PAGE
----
For more information on writing CGI scripts in Perl, and some examples, try these links:
About Safe Perl
Safe Perl is configured to provide a more secure way of running Perl CGI scripts in a multiuser environment. You do not need to include the usual "#!/usr/bin/perl" line in your script as it will always be executed with Safe Perl.
A restricted set of the Perl language is available. Usage of unsafe features (even within eval statements) are trapped and the program is not run. The following list of restricted operators is not exhaustive but includes the most common cases:
- system, backticks (``), exec, fork, syscall, signal handlers, pipes
- network access (socket, bind, connect, ...)
- File munging (rename, link, opendir, chown, ...)
- System V IPC (shared memory, message queues, semaphores)
- File tests (-r, -w, -l, ...)
- Calling perl on other files (require, use, do 'file')
Opening files for reading/writing is restricted:
- Files opened for reading must be owned by the user. Your CGI program is run with a current directory of ~/cgi/. It is strongly recommended that you use relative pathnames (for example, "../public_html/foo")
- Files opened for writing must be opened by using a filename containing no "/" characters. The filename is taken to live in the directory ~/cgi/out and the file must already exist at the time the open is performed. It can be a symbolic link if desired
Once you have written and debugged your CGI program, put it in ~/cgi/bin (creating that directory if necessary). There is no need to include a leading "#!" line, nor will one be honoured if you do. Supposing that your username is abcd1234 and your program is called myscript, the URL to run your program is
When the web server runs your program it will run it with the privileges of your Oxford account.
Any use of a masked operator in your Perl program will trigger a compile time error and the program will not run at all. A "masked operator" is an operator which is restricted but, unlike "open", is not aliased to a sanitised version. The error message will be something like "opname trapped by operation mask at line ...".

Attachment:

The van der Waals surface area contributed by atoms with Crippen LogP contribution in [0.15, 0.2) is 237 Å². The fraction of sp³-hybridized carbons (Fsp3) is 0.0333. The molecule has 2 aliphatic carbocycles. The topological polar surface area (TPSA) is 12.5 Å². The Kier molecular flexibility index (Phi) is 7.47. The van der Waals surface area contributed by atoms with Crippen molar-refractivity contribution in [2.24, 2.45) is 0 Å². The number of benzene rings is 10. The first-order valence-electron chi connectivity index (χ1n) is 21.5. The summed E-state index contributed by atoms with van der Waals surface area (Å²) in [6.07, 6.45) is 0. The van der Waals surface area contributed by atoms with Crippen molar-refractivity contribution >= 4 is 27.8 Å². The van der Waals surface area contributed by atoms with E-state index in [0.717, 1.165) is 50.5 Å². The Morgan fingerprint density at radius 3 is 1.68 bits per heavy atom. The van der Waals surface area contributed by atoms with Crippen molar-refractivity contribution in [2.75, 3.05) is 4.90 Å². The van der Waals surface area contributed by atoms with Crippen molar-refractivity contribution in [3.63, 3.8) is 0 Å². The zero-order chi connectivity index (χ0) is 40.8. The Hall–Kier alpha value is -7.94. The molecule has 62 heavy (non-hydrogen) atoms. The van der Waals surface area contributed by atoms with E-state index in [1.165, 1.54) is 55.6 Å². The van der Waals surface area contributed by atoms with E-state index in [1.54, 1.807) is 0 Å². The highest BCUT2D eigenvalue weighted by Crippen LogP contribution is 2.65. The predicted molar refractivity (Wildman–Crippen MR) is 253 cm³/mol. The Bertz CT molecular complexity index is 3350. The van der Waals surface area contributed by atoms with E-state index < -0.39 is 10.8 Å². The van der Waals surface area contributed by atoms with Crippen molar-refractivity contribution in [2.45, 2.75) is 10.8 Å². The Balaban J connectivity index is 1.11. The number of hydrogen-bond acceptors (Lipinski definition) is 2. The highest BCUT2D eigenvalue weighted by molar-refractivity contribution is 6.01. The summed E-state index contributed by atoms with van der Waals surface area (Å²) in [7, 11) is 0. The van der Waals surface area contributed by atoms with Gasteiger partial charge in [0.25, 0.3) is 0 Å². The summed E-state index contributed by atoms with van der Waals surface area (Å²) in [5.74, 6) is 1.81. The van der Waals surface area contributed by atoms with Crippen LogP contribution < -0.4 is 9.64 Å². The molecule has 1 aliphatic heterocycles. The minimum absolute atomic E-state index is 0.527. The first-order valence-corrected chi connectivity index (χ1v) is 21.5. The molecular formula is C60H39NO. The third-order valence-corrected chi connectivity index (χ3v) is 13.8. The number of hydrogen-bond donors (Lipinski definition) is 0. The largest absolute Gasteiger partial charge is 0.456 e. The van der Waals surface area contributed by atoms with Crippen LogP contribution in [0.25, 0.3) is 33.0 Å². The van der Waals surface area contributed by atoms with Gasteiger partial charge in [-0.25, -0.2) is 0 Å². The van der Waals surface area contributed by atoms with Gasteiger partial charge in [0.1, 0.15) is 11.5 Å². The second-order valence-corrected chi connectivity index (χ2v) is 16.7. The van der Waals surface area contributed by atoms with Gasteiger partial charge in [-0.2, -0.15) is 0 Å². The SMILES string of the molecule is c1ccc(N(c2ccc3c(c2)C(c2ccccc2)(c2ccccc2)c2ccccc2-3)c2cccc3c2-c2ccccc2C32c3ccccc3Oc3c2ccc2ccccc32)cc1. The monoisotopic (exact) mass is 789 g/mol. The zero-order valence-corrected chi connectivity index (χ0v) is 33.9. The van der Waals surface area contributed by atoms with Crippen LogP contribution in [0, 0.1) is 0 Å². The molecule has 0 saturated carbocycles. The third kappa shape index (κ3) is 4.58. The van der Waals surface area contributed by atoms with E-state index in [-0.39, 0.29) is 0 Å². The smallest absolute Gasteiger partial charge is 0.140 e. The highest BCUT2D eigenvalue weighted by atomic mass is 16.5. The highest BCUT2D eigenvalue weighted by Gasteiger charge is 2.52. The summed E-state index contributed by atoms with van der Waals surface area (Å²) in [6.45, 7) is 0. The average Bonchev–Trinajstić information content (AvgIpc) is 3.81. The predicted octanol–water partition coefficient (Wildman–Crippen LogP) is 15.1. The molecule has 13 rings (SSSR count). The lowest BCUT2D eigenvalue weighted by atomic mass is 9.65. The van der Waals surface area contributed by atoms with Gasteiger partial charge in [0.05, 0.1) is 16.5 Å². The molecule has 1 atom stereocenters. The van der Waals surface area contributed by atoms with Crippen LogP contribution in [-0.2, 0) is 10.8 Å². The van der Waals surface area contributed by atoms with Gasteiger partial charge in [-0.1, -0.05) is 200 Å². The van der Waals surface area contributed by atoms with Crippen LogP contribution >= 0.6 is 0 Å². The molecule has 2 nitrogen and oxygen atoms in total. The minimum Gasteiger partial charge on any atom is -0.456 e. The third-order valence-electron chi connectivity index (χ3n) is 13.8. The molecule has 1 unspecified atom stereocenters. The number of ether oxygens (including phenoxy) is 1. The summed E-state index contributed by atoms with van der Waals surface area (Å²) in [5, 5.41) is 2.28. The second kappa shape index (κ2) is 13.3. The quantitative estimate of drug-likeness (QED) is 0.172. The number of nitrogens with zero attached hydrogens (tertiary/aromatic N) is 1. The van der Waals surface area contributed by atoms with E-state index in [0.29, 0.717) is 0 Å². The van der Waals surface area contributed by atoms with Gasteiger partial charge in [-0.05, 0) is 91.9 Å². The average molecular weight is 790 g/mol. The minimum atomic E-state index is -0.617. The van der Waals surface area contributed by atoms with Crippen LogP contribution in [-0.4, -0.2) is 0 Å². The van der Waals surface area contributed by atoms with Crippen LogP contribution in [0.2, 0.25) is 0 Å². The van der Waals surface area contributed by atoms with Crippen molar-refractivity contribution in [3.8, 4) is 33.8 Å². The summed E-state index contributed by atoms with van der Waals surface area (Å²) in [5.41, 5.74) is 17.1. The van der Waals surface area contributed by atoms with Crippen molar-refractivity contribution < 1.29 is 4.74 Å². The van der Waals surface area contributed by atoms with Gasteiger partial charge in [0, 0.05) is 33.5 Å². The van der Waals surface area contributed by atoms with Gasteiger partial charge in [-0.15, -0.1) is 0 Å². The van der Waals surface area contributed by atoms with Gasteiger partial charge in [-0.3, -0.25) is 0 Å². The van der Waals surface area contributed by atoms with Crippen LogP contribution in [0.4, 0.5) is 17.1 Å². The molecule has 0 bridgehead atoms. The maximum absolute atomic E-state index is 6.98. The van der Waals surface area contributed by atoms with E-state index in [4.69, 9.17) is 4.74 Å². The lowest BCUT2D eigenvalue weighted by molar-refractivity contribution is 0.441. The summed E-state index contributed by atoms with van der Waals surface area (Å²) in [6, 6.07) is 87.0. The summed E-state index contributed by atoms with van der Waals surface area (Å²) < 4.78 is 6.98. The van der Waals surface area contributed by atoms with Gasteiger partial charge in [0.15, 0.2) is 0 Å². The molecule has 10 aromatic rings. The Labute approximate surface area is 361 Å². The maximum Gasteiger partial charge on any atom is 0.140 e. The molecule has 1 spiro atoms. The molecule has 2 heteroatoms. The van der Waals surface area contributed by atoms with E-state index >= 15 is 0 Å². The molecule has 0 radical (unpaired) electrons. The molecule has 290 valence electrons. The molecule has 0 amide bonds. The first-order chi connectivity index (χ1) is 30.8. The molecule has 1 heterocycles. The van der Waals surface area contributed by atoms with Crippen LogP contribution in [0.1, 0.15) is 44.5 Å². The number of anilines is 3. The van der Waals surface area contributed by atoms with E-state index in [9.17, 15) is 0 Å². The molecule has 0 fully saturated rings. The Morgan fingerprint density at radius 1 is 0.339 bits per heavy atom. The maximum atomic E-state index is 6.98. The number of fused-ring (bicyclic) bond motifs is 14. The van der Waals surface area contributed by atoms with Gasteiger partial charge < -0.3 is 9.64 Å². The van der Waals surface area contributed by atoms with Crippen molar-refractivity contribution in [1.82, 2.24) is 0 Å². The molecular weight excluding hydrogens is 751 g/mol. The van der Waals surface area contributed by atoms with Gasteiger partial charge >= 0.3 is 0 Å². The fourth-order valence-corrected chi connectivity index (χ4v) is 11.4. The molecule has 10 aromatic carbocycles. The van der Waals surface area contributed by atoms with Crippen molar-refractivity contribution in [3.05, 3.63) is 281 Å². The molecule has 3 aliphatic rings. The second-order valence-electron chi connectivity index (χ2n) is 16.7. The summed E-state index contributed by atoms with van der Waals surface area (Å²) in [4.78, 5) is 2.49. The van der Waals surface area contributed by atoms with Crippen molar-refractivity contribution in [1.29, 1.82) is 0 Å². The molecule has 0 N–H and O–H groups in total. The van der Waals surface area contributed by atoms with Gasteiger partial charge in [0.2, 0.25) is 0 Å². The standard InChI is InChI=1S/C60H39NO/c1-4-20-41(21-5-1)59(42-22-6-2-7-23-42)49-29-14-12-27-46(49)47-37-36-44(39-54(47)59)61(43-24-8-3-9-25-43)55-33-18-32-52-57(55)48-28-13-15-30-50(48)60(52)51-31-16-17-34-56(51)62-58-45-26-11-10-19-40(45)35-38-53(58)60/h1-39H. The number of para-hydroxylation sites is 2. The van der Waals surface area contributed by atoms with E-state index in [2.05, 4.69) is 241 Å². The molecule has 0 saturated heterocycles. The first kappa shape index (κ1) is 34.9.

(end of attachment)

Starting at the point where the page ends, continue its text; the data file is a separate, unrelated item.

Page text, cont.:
Please be aware that it is possible that someone out on the web will be able to persuade your script do something you weren't expecting, even with the above restrictions. Even with the file limitations, for example, your program may have a bug which lets someone see the contents of any file you own. You are responsible for the CGI programs you write and you must ensure that your CGI programs do not contravene IT Services rules.
The perl built in sort operator is masked for security reasons. Two functions are provided for sorting lists in the two most common collating sequences: ASCII and numeric. To sort an array @unsorted into increasing ASCII order use
@sorted = sort_ascii(@unsorted);
To sort into increasing numerical order use
@sorted = sort_numeric(@unsorted);
If you want a decreasing order, then just use the standard Perl reverse operator on the resulting array.
Every CGI script must output at least one header line. If your program generates body output, it must include a Content-type header line indicating what kind of document (MIME type) it is pr oducing. If your script outputs an HTML page, the correct format is:
If it is raw text then
The header output must be followed by two pairs of <CR><LF>. This means there must be a blank line after the last header line.
Our Safe Perl implementation includes a convenience function for sending email. The syntax is:
mail(RECIPIENT, SUBJECT, CONTENTS);
mail('firstname.lastname@example.org', 'Test mail', "Hello world\n") or oops("mail failed");
You will need to enclose the recipient email address in single quotes, or escape the @ if you use double quotes.
Email sent in this way will have a sender address of your own University email address.